Profanity at Work: European Workers Most Likely to Swear at Boss

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By Rick Vollmar

Aug. 13—European workers are about seven times more likely to swear at their boss than Asian workers, according to a survey released by About seven in 10 European workers (71 percent) admit to swearing at their boss, while only one in 10 Asian employees do.

In the rest of the world, only about half of U.S. employees (52 percent) admit to swearing at their boss and many fewer in Australia (23 percent) and Africa (13 percent).

According to Corinne Hutchinson, marketing manager at TipTopJob, as quoted by HR Review, “swearing varies from workplace to workplace and can be an acceptable part of the language used between staff and managers in many offices, factories, sites and workshops. In some environments it can demonstrate a culture that is fast-paced, stressful and busy and therefore [swearing is] acceptable, but there are some settings where the use of bad language can be a sackable or warning offence. For example, in the physical presence of customers/clients where swearing would most certainly be unacceptable.”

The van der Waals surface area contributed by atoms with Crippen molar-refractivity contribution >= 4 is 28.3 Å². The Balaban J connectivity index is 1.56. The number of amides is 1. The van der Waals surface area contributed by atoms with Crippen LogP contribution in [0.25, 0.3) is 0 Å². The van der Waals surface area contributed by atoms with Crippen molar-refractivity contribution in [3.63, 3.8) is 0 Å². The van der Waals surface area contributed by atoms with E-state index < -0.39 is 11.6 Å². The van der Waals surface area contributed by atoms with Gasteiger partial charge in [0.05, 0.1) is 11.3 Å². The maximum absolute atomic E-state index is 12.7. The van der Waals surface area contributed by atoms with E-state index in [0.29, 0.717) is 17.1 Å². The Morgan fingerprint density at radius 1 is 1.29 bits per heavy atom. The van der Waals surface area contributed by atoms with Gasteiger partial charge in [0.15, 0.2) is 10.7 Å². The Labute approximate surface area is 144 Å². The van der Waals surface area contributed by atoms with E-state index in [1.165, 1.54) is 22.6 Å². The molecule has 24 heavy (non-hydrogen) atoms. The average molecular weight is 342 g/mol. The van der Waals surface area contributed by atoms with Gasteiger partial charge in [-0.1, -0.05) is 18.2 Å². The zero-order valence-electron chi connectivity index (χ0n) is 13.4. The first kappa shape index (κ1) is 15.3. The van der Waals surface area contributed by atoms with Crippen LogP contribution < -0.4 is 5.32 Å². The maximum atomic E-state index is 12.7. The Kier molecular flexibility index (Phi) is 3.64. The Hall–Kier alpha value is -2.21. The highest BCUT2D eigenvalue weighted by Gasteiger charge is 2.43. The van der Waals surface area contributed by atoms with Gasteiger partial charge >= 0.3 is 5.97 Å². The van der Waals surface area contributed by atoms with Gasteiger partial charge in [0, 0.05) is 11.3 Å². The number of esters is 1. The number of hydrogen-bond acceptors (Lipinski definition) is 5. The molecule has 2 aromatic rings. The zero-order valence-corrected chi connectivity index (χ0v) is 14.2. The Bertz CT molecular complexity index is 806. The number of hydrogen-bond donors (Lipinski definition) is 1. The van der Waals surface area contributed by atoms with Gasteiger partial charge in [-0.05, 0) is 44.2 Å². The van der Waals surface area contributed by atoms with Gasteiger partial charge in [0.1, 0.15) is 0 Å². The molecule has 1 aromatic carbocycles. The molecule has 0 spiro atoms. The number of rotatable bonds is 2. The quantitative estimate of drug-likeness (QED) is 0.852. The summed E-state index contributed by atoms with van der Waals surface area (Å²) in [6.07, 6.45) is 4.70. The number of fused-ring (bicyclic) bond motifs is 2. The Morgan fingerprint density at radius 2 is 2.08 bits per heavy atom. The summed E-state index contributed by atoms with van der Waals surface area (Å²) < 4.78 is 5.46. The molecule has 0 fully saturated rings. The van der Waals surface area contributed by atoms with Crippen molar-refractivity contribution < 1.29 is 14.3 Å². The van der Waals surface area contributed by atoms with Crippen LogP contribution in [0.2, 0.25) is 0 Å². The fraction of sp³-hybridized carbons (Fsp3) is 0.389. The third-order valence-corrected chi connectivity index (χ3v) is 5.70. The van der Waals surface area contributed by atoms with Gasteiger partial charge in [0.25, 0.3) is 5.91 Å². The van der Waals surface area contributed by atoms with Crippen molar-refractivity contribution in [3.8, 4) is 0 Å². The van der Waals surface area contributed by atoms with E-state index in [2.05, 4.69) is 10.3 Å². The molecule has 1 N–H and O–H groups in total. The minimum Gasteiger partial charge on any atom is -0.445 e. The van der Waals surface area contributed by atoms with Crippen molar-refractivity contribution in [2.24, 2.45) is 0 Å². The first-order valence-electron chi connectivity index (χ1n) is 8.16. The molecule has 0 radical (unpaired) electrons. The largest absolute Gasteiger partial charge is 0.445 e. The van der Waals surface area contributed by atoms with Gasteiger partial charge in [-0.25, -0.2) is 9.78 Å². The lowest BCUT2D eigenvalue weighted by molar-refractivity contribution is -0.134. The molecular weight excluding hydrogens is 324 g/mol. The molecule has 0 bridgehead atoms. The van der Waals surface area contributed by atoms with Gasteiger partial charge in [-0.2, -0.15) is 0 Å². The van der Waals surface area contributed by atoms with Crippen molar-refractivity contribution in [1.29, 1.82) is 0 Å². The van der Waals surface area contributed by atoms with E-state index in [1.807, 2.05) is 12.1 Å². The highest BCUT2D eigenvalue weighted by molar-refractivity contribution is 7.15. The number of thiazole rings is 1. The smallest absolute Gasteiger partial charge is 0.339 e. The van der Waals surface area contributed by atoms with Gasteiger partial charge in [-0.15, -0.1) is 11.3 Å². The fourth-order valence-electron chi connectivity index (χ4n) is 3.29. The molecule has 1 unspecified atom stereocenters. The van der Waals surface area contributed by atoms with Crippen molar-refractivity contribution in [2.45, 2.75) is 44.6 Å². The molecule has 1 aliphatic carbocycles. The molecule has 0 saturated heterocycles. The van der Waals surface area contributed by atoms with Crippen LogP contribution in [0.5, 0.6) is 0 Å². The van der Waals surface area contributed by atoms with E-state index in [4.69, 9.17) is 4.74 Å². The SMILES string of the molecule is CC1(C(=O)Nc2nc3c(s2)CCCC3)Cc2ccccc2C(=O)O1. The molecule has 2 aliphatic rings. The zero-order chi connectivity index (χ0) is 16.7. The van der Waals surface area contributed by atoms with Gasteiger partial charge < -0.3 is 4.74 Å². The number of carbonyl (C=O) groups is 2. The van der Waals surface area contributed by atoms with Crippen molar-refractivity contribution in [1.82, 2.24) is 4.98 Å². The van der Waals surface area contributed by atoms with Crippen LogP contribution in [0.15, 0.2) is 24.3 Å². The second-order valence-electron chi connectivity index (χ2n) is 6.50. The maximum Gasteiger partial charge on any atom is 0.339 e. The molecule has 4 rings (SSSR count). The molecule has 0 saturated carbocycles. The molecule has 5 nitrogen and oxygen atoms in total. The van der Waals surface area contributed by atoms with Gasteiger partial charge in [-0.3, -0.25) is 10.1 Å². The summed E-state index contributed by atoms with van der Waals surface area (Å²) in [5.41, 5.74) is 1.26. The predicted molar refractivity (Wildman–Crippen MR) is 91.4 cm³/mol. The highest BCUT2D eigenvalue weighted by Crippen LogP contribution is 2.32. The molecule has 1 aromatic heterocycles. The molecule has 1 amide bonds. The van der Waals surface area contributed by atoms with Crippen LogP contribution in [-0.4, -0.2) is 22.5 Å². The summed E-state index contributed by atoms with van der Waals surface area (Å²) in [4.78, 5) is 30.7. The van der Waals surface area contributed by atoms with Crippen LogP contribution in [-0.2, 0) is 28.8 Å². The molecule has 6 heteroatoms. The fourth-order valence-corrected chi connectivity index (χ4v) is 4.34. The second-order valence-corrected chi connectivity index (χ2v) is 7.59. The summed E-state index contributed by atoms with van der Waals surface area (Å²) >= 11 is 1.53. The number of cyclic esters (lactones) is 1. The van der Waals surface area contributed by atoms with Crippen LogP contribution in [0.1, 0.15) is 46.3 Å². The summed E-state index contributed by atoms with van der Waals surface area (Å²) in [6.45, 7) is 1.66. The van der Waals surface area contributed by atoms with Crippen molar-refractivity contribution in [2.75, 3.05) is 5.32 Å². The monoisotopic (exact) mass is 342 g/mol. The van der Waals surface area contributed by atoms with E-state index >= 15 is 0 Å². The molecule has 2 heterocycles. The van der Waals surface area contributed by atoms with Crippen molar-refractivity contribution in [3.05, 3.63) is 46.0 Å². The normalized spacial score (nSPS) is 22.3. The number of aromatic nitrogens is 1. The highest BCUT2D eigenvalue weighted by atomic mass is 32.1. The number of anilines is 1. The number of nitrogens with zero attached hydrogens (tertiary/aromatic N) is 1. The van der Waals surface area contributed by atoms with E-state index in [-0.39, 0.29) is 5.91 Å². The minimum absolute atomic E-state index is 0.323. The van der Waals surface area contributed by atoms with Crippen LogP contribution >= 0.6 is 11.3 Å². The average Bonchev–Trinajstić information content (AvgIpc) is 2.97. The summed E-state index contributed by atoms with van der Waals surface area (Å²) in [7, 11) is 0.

“Unfortunately, some people can find the use of explicit language offensive and uncomfortable in any setting,” Hutchinson continued, “and it can make the workplace feel edgy and tense with employees demonstrating more negative characteristics like frustration, anger and stress. It is definitely worth finding out what the culture is like in the workplace before effing and blinding [saying “blimey”] around new colleagues.”

To contact the reporter on this story: Rick Vollmar at

A press release discussing the results of the TipTopJob survey is available at